The Leisure Society – review

London Aquarium

It is like a bad joke: the new album from the Leisure Society is called Into the Murky Water, so they kick off their UK tour to promote it with ... a gig in an aquarium! It takes only seconds for the band's twin frontmen, singer-songwriter Nick Hemming and pianist Christian Hardy, to conclude that this was a terrible idea. Hardy – garrulous, cheerful, boyish – introduces the band by pointing out how awkward they all feel, while the more diffident and pernickety Hemming keeps apologising for the roughness of the sound.

He needn't: while it is true that the natural home for the Leisure Society's bucolic folk-pop is a sunlit meadow, there is a sombreness to Hemming's lyrics that chimes with this dank corner of the London Aquarium. When he sings of "the monster ever looming" in The Darkest Place I Know, your eye is drawn to the sharks circling menacingly behind him; the faltering hope of A Short Weekend Begins With Longing, containing the plaintive line, "Save me once again from this dreadful sinking feeling", feels even more sorrowful when its writer is surrounded by fish in huge tanks.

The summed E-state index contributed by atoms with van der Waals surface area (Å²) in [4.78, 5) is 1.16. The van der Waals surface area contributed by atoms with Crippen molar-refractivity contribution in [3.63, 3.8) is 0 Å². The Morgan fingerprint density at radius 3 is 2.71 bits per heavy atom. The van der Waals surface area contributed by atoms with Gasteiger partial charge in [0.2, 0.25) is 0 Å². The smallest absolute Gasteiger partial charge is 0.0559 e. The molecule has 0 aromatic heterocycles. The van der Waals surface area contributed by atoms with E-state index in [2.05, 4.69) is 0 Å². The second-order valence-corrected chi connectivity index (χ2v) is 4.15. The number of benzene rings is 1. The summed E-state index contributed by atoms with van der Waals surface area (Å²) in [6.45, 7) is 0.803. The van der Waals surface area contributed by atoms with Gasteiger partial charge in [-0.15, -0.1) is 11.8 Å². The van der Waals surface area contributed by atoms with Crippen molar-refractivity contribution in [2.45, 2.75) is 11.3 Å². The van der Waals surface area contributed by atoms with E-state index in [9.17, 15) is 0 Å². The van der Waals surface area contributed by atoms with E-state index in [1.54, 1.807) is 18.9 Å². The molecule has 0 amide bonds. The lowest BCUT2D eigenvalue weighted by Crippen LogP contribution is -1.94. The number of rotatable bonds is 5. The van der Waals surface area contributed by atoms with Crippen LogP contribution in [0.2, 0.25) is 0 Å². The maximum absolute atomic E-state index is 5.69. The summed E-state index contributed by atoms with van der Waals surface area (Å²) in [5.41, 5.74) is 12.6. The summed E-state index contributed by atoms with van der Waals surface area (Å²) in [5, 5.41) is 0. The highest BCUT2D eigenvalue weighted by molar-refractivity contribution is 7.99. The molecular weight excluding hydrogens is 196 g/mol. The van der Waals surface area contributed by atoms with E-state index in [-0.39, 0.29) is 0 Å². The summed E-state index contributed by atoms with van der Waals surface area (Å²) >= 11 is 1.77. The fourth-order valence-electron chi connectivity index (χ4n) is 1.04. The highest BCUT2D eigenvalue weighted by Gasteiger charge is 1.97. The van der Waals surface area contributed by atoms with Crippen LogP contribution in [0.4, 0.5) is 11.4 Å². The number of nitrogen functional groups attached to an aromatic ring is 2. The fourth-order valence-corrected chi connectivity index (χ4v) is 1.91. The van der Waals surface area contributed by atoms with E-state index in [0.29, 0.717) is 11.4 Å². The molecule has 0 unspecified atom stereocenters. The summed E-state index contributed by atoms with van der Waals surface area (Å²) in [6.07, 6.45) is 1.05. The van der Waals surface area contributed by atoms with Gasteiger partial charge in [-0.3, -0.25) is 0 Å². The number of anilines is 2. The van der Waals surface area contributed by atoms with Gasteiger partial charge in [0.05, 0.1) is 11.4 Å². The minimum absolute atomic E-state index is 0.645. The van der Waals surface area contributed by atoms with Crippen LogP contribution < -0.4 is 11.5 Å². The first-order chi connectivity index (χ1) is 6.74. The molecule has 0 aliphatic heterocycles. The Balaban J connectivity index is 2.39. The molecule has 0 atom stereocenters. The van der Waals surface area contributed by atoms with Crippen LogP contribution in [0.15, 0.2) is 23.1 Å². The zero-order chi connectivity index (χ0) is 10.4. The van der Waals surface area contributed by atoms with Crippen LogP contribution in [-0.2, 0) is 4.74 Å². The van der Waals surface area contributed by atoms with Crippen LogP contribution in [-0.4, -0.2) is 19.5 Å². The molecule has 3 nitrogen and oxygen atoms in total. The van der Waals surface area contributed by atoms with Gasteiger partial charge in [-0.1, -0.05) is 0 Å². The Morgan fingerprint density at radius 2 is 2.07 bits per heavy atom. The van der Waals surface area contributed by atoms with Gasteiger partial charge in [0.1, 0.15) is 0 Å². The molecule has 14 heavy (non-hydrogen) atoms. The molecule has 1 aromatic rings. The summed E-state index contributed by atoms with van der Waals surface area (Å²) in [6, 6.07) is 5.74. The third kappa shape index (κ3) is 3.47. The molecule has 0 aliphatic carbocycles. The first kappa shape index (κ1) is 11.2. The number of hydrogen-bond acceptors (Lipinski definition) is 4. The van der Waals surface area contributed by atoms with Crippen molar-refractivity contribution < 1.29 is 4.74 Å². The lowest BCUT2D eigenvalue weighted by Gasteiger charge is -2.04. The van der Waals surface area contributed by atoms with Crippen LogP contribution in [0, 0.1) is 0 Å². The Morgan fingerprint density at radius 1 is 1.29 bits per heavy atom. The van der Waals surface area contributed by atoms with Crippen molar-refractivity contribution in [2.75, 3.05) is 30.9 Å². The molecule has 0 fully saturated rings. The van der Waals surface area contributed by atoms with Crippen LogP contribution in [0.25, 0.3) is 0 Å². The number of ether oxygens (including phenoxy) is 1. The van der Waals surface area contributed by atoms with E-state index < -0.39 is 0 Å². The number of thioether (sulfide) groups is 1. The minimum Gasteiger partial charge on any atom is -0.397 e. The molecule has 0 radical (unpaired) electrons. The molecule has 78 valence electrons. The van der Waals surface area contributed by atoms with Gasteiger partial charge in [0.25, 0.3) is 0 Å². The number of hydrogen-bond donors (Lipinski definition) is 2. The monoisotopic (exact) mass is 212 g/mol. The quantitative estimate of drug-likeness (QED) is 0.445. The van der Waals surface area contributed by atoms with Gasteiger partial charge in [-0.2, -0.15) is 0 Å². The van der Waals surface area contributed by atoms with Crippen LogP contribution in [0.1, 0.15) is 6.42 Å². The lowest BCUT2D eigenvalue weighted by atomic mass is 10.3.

According to Hardy, the setlist is slanted in favour of the band's debut album, The Sleeper, because its gossamer songs suit the acoustic setting better than the newer tracks, with their expansive orchestrations and rock leanings. He is wrong: paring back Dust on the Dancefloor allows you to appreciate how complex and delicate the balance between the seven musicians is. When they play Into the Murky Water itself, Helen Whitaker's eerie flute and Michael Siddell's slicing violin flit through the song as elegantly and insouciantly as though they were finned.


Maddy Costa

The GuardianTramp

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